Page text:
Reach Us +44-1477412632

Seizure Disorders at Madonna University Teaching Hospital; Prevalence, Patterns and Co-Morbidities – A 7 Year Review

Chidozie Donald Chukwujekwu*

Department of Neuropsychiatry, University of Port Harcourt Teaching Hospital, Port Harcourt, Rivers State, Nigeria

*Corresponding Author:
Chidozie Donald Chukwujekwu
Department of Neuropsychiatry
University of Port Harcourt Teaching Hospital
Port Harcourt, Rivers State, Nigeria.
E-mail: [email protected]

Received date: February 12, 2019; Accepted date: March 25, 2019; Published date: April 01, 2019

Citation: Chukwujekwu CD (2019) Seizure Disorders at Madonna University Teaching Hospital; Prevalence, Patterns and Co-Morbidities – A 7 Year Review. Clin Psychiatry Vol.5 No.1:3

 
Visit for more related articles at Clinical Psychiatry

Abstract

Objective: The study was designed to study the prevalence, patterns and comorbidities of seizure disorders among psychiatric clinic attendees at Madonna University Teaching Hospital, Elele, Rivers State, Nigeria, over a 7-year period.

Materials and Methods: Case files of all psychiatric patients who attended the psychiatric clinic of Madonna University Teaching Hospital (MUTH) from June 2011 to June 2018 were revived. Records of patients who had a diagnosis of seizure disorder were studied.

Results: A total of 2,283 patients attended the psychiatric clinic within the time frame stated. Out of this, 148 were diagnosed with a seizure disorder, hence giving a prevalence of 6.5%. The largest proportions of the subjects were aged 21-30 years (33.1%), female (54.1%), single (71.6%) and had a secondary education (39.9%). Tonic clinic seizure was the most prevalent seizure type (55.4%). Most of the patients had neither medical (70.3%) nor psychiatric co-morbidity (60.8%). Temporal lobe epilepsy had the highest psychiatric co-morbidity (91.7%) and the most common psychiatric co-morbidity was Depression (16.2%). The association between seizure type and psychiatric co-morbidity was statistically significant (χ2=22.388, df=8, p<0.05).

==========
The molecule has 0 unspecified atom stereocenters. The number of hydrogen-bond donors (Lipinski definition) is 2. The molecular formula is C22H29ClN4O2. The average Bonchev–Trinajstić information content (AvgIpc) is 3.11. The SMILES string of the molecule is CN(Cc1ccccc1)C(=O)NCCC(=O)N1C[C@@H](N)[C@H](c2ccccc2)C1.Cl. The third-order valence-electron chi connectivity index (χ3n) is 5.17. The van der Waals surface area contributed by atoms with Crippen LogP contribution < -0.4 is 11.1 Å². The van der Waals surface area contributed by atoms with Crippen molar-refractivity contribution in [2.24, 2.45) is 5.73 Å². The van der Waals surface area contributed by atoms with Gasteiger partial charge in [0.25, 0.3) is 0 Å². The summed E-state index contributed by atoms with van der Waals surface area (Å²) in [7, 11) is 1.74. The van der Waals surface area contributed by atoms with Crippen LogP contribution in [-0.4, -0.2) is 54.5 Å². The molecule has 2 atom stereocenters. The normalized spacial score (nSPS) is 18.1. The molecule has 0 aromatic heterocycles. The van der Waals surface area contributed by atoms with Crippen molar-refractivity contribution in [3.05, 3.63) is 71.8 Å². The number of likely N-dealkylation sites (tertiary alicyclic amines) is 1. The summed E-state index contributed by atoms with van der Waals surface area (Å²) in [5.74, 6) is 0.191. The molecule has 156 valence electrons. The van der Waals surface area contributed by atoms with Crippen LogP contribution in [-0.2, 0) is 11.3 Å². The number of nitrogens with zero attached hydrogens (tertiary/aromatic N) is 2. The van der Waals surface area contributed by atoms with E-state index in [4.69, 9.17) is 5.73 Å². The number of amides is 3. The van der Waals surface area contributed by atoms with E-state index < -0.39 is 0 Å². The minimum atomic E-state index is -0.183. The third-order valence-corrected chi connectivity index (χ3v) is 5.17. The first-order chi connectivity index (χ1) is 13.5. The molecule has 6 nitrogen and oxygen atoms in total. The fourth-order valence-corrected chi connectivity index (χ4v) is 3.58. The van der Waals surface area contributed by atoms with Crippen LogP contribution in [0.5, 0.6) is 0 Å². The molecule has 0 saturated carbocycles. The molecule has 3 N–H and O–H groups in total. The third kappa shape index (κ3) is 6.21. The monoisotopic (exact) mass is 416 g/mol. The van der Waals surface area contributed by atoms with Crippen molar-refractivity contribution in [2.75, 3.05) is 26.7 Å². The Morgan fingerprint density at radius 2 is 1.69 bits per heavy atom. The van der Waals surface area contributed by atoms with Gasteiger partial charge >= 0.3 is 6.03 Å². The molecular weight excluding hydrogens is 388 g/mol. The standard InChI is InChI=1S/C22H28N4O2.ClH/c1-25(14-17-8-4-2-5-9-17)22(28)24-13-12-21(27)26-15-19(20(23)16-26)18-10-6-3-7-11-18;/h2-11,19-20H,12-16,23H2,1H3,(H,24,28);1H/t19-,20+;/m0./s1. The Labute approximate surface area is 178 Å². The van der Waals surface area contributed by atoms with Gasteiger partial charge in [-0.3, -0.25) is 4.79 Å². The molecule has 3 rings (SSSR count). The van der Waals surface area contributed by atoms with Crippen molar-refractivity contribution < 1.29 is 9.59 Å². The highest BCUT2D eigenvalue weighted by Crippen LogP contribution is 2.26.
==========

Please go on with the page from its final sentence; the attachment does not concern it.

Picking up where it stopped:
Conclusion: Tonic-clonic seizure was the most prevalent seizure type seen but those suffering from temporal lobe epilepsy had the highest rate of psychiatric morbidity. Depression was the most common psychiatric co-morbidity among epileptic patients and seizure patients have the tendency to develop another medical condition as they grow older.

Keywords

Epilepsy; Seizure; Disorder; Psychiatry; Co-morbidity

Introduction

Epilepsy can be defined as a chronic, episodic, neurological disorder characterized by the spontaneous and unpredictable manifestation of seizures [1]. It is the commonest neurological disorder encountered in sub-Saharan African and is associated with significant morbidity and mortality as well as diverse sociocultural, psychological and economic implications [2-4].

The burden of epilepsy on the healthcare system is quite huge and studies have reported burdens of epilepsy in African children ranging between 7.3 per 1000 in South African and 41 per 1000 is Kenya [5,6].

Globally it is estimated that 70 million people suffer from epilepsy and the global prevalence of epilepsy is estimated to be 5.9 per 1000 population [7]. Based on Global Burden of Disease analysis for 2010, epilepsy accounted for 0.7% of the global burden or more than 17 million DALYS [7].

Although some studies have been done in Nigeria to ascertain the prevalence of the disorder, with rates ranging between 4.3/1000 – 6.0/1000 reported [8-10], most of those studies are old and none has been done in the Niger Delta region of Nigeria. Port Harcourt, the capital of Rivers State with the environs is the hub of the Niger Delta region of Nigeria; it is cosmopolitan, hosting several ethnic nationalities and people from other parts of the world. Therefore the need to replicate these studies in Rivers State is imperative, as the results that would be derived will be sufficiently representative of the Nigerian people.